In practice, a fixation with property-centred investments, the fear created by the 1987 sharemarket crash and perceived barriers for ordinary Kiwis to invest in listed companies has meant that our per-capita investment is far lower than elsewhere (something I've commented on before).
That has to change.
Investing in New Zealand has often been associated with the privileged few. Those few who had cash to spare, who had access to company and market information, those who simply knew the processes of how to invest or find a broker.
In 2020, however, nothing could be further from the truth. The new breed of online platforms have made it easy and cost-effective to invest. While the 1987 sharemarket crash hit New Zealand and a whole generation of investors hard, it ensured a suite of effective governance, accounting and continuous disclosure rules that have served markets and investors well – including a steady flow of information to equity markets.
The challenge now is to improve the quality of information and research available to investors to help guide them in investment decisions.
Sometimes, Kiwis just are not that interested in managing their own investments – but the advent of KiwiSaver has improved the likelihood of long-term financial wellness for those individuals.
Individual choices are still important for KiwiSaver investors. Which type of fund do I invest in? Which fund offers the best value for me?
My own passions relate to improving the diversity of investors in New Zealand, supporting efficient and equitable markets and creating long-term wealth for New Zealanders by supporting great companies. Those passions are long-held, and I truly hope that readers of my articles can sense that in my writing.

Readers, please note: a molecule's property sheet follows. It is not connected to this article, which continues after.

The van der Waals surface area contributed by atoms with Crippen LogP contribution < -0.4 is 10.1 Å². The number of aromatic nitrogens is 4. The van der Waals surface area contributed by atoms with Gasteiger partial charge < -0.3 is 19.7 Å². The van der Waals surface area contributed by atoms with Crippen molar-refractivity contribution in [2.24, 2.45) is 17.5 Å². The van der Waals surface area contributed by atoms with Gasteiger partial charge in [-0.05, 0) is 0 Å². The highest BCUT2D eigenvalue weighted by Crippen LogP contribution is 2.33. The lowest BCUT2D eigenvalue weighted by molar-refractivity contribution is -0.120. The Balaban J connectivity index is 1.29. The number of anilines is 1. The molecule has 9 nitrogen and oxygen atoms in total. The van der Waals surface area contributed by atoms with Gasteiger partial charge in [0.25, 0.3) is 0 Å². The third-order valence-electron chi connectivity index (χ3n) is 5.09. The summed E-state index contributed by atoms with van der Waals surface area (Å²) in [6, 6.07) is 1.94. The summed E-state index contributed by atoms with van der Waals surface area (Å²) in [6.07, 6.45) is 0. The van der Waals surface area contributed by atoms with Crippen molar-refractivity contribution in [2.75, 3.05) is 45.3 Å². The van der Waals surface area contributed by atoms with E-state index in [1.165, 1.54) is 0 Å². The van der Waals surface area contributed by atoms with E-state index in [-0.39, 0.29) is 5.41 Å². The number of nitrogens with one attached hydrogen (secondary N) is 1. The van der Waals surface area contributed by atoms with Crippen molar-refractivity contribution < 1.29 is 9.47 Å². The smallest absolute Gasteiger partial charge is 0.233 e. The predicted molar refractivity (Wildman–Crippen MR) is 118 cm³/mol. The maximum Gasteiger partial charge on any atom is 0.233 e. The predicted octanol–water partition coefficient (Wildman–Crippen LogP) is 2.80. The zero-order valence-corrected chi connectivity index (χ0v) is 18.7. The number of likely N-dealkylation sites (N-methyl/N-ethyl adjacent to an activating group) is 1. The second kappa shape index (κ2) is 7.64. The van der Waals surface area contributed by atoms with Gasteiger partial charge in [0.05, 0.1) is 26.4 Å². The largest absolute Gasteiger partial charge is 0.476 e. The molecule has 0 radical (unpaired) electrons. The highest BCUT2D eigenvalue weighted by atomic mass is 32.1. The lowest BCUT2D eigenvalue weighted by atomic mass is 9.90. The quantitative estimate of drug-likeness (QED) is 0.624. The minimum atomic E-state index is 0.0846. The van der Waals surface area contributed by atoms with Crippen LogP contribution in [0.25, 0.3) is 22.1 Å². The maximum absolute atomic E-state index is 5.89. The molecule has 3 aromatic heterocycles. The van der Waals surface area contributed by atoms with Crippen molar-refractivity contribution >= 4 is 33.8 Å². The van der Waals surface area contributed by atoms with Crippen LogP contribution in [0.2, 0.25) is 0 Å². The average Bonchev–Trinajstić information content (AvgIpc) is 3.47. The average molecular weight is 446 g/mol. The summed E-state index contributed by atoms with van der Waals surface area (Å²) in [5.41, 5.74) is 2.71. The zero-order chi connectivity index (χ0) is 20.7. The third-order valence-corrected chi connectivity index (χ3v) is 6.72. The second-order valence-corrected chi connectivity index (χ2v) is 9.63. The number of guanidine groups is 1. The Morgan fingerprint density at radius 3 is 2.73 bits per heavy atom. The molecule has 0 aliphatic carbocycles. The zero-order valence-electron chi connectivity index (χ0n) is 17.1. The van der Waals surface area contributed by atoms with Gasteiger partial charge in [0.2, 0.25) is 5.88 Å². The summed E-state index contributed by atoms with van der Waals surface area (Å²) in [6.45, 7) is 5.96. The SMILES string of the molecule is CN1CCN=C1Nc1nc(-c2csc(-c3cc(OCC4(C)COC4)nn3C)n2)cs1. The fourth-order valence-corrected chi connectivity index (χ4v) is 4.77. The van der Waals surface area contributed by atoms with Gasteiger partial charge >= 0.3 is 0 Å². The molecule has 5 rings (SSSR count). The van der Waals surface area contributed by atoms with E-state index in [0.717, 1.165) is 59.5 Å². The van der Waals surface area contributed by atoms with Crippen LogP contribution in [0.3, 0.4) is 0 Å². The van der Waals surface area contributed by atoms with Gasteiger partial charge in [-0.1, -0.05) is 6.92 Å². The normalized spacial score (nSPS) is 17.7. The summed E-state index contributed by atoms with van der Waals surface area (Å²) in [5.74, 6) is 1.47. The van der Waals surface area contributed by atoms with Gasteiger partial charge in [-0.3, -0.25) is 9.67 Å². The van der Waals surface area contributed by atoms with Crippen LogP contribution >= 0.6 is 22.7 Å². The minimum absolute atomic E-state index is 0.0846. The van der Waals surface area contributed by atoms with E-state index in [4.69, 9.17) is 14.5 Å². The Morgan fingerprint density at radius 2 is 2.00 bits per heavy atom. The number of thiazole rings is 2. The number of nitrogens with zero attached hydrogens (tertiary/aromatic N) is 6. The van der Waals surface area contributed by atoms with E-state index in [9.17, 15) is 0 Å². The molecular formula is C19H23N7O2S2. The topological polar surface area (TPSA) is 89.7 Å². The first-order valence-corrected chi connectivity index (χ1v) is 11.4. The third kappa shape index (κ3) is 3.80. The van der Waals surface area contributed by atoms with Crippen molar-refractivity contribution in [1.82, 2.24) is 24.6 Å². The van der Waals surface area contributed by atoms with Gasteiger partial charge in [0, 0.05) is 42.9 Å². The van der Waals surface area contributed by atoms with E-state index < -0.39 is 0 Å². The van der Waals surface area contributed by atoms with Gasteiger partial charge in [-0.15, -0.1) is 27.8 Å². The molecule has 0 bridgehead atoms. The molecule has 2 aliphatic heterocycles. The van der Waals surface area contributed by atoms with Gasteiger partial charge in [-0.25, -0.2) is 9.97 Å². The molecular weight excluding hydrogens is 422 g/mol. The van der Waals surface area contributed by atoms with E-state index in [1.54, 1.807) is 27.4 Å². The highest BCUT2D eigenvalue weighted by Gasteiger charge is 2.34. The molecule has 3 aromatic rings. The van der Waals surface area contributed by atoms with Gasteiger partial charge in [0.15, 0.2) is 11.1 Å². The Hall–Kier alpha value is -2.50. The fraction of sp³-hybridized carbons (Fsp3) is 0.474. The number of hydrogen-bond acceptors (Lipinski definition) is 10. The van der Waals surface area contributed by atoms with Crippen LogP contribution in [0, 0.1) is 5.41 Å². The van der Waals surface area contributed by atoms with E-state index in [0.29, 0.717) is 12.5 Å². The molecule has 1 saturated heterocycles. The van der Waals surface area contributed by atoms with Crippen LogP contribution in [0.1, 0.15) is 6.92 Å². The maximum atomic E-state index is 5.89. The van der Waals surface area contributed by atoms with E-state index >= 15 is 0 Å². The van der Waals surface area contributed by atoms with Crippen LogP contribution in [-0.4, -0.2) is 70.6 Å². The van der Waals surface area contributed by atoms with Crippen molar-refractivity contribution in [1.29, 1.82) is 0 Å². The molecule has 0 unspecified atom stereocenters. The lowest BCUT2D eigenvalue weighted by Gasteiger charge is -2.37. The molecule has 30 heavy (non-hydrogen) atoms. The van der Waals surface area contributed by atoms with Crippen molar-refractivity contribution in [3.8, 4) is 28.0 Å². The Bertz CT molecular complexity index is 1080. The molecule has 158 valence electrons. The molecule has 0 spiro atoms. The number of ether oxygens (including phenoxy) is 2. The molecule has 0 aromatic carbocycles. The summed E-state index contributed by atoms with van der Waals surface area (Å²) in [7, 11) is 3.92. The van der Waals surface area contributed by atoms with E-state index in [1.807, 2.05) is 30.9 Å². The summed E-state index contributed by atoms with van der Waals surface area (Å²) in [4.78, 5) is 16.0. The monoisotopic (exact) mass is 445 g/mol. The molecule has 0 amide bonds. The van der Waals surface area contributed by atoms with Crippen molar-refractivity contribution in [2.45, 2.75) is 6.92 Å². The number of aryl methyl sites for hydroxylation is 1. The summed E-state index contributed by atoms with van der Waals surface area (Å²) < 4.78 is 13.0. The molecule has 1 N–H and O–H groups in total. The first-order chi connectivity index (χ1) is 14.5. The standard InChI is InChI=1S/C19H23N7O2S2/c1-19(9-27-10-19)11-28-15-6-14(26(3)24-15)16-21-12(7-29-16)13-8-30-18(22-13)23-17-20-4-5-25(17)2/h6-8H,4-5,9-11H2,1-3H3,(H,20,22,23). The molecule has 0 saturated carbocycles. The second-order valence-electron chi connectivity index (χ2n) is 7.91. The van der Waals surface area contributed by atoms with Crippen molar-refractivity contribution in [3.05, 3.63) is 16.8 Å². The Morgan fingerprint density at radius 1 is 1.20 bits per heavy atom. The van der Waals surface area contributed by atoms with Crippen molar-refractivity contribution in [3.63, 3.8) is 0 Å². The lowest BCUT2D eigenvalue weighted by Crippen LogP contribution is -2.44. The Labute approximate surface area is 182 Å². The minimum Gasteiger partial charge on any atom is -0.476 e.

Just like my column at the NZ Herald, my new role at the NZSA is a privilege. It allows me to give voice to my passions, build the tangible connections between stakeholders in the investment community (including listed companies) and encourage a whole lot of other people to secure their own future financial wellness.
"Plus ça change, plus c'est la même chose".
First off, I'm looking forward to my new role and making a real difference for individual investors in New Zealand. The NZSA supports EVERY investor – it doesn't matter how much you invest, where you live, how much money you earn…its for everyone.
I want to make sure that the NZSA maintains and enhances its role as the centre of retail investing for New Zealanders. The NZSA will continue to deliver services that are relevant for every type of individual investor and in a format that our members like to use and engage with.
That does mean some change – particularly in how NZSA engages with different types of individual investors and stakeholders. It's a challenge I'm looking forward to.
One last thing
A long time ago (well, 1997) a columnist for the Chicago Tribune (Mary Schmich) wrote a hypothetical speech, popularised by Australian film director Baz Luhrmann a couple of years later. Somewhat bizarrely, I still have a copy of the 'speech' sitting on my desk in my home office, the same copy I printed out in 1999!
It simply gives good advice – but is a salient reminder of how investors should carefully examine the advice they receive.
"Advice is a form of nostalgia. Dispensing it is a way of fishing the past from the disposal, wiping it off, painting over the ugly parts and recycling it for more than it's worth."
Remember that on your own investing journey. Or not.